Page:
Gulliver Prep senior Sebastian Quintero is the Prep’s Silver Knight nominee in the Digital and Interactive Media category.
Quintero and his two friends are the driving force behind Career-Ready Coding, an educational platform that includes free online courses for coding languages and videos on programming.
Gulliver freshman are required to take 10 hours of programming from Career-Ready Coding using the lesson plans the founders developed.
“We created a free website – crcoding.org,” he says. “Currently, we have over 3000 users on our website, all from different parts of the world.”
The series of lesson plans and the videos on programing were developed by the team. The boys also teach students at Breakthrough Miami as well as CARE Elementary and the Migrant Education Program in Homestead.
The program won critical acclaim in the 2018 Congressional App Challenge for Florida District 27, represented in D.C. by Rep. Donna Shalala. They traveled to Washington to present their platform, where they spent five days taking tours and showcasing their programs to congressmen and corporate representatives.
At the end of 2018 they went to Harvard and Yale for the annual CS50 Fair.
“We were one of the only high schools to present alongside their students and get feedback from their professors,” he says.
Quintero was introduced to the computer in elementary school by playing basic video games. His love of computers grew when he started taking engineering courses at Gulliver and continued when he moved to the Prep and enrolled in computer science curriculum.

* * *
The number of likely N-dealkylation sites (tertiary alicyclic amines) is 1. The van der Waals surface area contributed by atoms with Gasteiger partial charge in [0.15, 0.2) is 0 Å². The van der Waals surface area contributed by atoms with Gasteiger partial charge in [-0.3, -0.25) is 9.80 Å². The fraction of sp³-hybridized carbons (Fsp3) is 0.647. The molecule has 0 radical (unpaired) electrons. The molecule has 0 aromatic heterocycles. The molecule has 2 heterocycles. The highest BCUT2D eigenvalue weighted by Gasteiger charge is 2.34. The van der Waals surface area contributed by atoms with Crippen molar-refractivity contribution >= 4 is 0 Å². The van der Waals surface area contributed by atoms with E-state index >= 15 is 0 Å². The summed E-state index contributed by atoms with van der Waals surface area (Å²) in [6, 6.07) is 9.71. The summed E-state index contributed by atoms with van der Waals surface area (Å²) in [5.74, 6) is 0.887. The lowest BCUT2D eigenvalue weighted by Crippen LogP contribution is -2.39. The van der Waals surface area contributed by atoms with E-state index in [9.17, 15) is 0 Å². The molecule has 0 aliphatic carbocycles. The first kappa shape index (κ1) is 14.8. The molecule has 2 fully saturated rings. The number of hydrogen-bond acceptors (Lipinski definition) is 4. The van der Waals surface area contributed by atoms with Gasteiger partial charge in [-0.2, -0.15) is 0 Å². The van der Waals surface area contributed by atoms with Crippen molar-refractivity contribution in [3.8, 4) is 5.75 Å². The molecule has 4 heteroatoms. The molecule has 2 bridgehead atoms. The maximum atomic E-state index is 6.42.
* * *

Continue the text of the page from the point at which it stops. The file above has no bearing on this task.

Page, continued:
This year, he’s vice president of the Computer Science Honor Society (Zeta Omicron), overseeing all community service.
“Every Friday for the past few months we go to Homestead and work with the Migrant Program,” he says. “Kids whose parents do not have the opportunities to send them to afterschool STEM programs. We open them up to programing and engineering subjects.
We also go to CARE Elementary in Overtown and teach there. We try to inspire them to go into that subject matter.”
There are differences in the two programs. At the Homestead site, they have computers to work with and the teachers are also working with the students to help them move forward.
The students at Homestead tend to be in fifth to eighth grade.
“At CARE, the computers are limited. We try to bring the laptops,” Quintero says. “They do more group learning on the SMART Board.”
The students are also slightly younger, fourth through sixth graders.
Last year the co-founders were working 10 hours a week out of school, where they worked on the platform, developed lesson plans, and led after-school classes. During the summer between sophomore and junior year, they worked on the website for three weeks, where they successfully launched it by the end of June. As seniors, they have cut back on that torrid pace.
“We are trying to pass down more the underclass,” he says. “I still teach the coding fundamentals class twice a week, and each class is about 1 hour.”
Quintero is a member of the National Honor Society, Mu Alpha Theta, the National Spanish Honor Society, the Rho Kappa Honors Society, and the Cum Laude Honor Society.
He competes for the varsity tennis team, which was a state champion last year. Quintero played in numerous USTA tournaments during his sophomore and junior year, but this year he concentrated on college applications instead.
He’s been accepted at MIT, Cal Tech and Georgetown and is waiting to hear from Berkeley and Stanford. He plans to major in computer science and economics.
Linda Rodriguez Bernfeld